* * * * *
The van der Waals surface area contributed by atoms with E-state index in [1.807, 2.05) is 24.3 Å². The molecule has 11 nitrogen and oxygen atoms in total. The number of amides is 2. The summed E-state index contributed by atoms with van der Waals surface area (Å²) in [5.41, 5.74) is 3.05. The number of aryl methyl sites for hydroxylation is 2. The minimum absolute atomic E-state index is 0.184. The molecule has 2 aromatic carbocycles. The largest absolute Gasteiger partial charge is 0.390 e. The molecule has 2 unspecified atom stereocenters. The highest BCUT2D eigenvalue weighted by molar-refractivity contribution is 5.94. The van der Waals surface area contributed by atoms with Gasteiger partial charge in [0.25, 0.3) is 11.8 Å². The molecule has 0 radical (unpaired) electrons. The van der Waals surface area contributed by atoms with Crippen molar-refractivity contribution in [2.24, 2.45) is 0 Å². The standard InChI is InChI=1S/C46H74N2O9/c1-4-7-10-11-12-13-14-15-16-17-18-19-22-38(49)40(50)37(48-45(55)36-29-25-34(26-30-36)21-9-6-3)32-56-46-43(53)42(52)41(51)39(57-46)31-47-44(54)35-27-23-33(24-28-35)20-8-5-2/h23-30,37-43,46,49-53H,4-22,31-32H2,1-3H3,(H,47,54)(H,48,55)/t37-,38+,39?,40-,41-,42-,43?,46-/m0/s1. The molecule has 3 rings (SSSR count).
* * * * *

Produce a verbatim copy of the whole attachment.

The van der Waals surface area contributed by atoms with E-state index in [1.807, 2.05) is 24.3 Å². The molecule has 11 nitrogen and oxygen atoms in total. The number of amides is 2. The summed E-state index contributed by atoms with van der Waals surface area (Å²) in [5.41, 5.74) is 3.05. The number of aryl methyl sites for hydroxylation is 2. The minimum absolute atomic E-state index is 0.184. The molecule has 2 aromatic carbocycles. The largest absolute Gasteiger partial charge is 0.390 e. The molecule has 2 unspecified atom stereocenters. The highest BCUT2D eigenvalue weighted by molar-refractivity contribution is 5.94. The van der Waals surface area contributed by atoms with Gasteiger partial charge in [0.25, 0.3) is 11.8 Å². The molecule has 0 radical (unpaired) electrons. The van der Waals surface area contributed by atoms with Crippen molar-refractivity contribution in [2.24, 2.45) is 0 Å². The standard InChI is InChI=1S/C46H74N2O9/c1-4-7-10-11-12-13-14-15-16-17-18-19-22-38(49)40(50)37(48-45(55)36-29-25-34(26-30-36)21-9-6-3)32-56-46-43(53)42(52)41(51)39(57-46)31-47-44(54)35-27-23-33(24-28-35)20-8-5-2/h23-30,37-43,46,49-53H,4-22,31-32H2,1-3H3,(H,47,54)(H,48,55)/t37-,38+,39?,40-,41-,42-,43?,46-/m0/s1. The molecule has 3 rings (SSSR count).